A recent surge of aquatic vegetation and reprieve from damaging runoff have resulted in the cleanest water in decades in the Susquehanna Flats area of the Chesapeake.

Grasses' revival a bright spot for bay

September 15, 2005|By Candus Thomson | Candus Thomson,SUN STAFF

HAVRE DE GRACE -- Just five months ago, the water coursing over the Conowingo Dam and into the confluence of the Susquehanna River and Chesapeake Bay was a chocolate brown slick of muck visible from outer space.

Today, the water is gin clear, a picture window on the creatures below.

Baby striped bass dart from grass clump to grass clump as catfish the size of a man's forearm cruise by. Largemouth bass lurk at the edge of an underwater hedge of green, waiting for dinner to swim along. A wader can reach the bottom and grab a fistful of freshwater clams.

"It's as good as it can get," says Capt. Mike Benjamin, a fishing guide on the upper Chesapeake. "On a scale of 1 to 10, it's a 20 when compared to 20 years ago."

For the second year in a row, the aquatic vegetation in the area known as Susquehanna Flats is like a Kansas cornfield in midsummer. A six-week dry spell has given the bay grasses a reprieve from damaging runoff, allowing thick islands of plants to cover more than 10,000 acres -- about three times the size of Baltimore-Washington International Airport.

But unlike last year, this year's crop has ushered in a level of water clarity not seen in decades. The plants are slowing the flow of river water and straining sediment.

"They're acting just like a big aquarium filter," says Benjamin.

At a time when oxygen-starved dead zones in the Chesapeake are the talk of environmentalists and fishermen, the discovery of clean water teeming with life is a small but welcome sign.

"What we're seeing is a peek at what the bay could look like if all of our [cleanup] strategies were adopted," says Mike Naylor, a biologist with the state Department of Natural Resources.

Susquehanna Flats is Maryland's welcome mat to the Chesapeake Bay. Topographically, it is an upside-down bowl in the bay nestled between Harford and Cecil counties, with depths ranging from a few inches to a few feet. Around the rim is a channel of deeper water.

"The Flats," as locals and fishermen call it, is in the middle of the East Coast's largest striped bass spawning ground. In spring, its surface is covered with fishing boats filled with anglers kicking off a new season. In late fall, hunters go "body booting," hunkering down in chest-high waders amid their decoys, waiting for ducks and geese to fly over.

But its location and shallowness also make the area easy pickings for harsh weather. The low point came in 1972, when floodwaters from Hurricane Agnes uprooted and killed as many as two-thirds of all the bay's grass beds.

Last summer, scientists announced a resurgence of grasses in this small portion of the upper bay, crediting a reduction in farm runoff in Pennsylvania and Maryland and fewer spills from sewage treatment plants. But weeks later, the remnants of Hurricane Ivan dumped up to a half-foot of rain on the Susquehanna watershed, forcing the operators of the Conowingo Dam to open 33 of its 50 floodgates. Debris scoured the grass beds, and floodwaters dumped up to a foot of silt where the plants had been.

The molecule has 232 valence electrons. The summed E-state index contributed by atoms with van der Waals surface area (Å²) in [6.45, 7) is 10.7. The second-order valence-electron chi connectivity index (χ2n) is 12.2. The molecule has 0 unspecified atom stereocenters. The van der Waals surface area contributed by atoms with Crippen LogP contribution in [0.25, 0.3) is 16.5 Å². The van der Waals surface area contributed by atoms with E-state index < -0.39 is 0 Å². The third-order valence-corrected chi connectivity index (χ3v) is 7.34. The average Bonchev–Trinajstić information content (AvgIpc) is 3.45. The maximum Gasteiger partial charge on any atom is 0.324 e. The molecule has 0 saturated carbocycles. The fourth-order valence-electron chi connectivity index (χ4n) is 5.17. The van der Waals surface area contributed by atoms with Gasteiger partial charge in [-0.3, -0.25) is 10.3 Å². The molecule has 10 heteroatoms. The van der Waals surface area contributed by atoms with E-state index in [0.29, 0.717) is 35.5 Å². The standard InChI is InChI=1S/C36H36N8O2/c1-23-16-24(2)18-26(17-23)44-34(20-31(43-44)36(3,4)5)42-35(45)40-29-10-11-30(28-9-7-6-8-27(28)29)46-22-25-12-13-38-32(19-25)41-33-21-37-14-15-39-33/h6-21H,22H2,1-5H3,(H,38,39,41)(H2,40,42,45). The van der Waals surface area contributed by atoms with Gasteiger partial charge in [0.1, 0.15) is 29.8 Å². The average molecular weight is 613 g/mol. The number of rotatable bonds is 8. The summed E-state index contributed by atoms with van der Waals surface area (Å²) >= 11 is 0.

"I thought it was all gone," says Benjamin. "No grass beds, no fish, no ducks. It was depressing."

This spring, it was more of the same, when heavy rains churned up enough sediment and debris to leave a dark brown streak from Harrisburg, Pa., to just below Kent Island that was visible on satellite imagery.

But the weather settled down, as did the runoff that fueled the growth of sunlight-blocking algae. The grasses surged, giving scientists hope that the upper bay is within striking distance of the recorded high of 13,000 acres reached in 1952.

"When we don't get runoff, the bay shows its resilience. The grasses stabilize the bottom and you put the system back in balance," says Bill Goldsborough, senior scientist for the Chesapeake Bay Foundation.

But getting back to 1950s levels won't be easy, Naylor cautions. Extreme weather, poor land use and failure of sewage treatment plants hinder growth. Some dock owners complain that the vegetation fouls boat propellers and want DNR's permission to apply weed killer.

"The beds aren't going to keep spreading out on their own," Naylor says. "If we can increase water clarity by just a few inches, we can increase the beds by hundreds of acres."

The Department of Natural Resources continues its outreach through its Web site www.eyesonthebay.net, but as he stands on a small boat, looking down at the clear water, Naylor offers another strategy.

"If all the people who enjoy being in and on the bay could see this," he says, "they would demand that the rest of the bay look like this."

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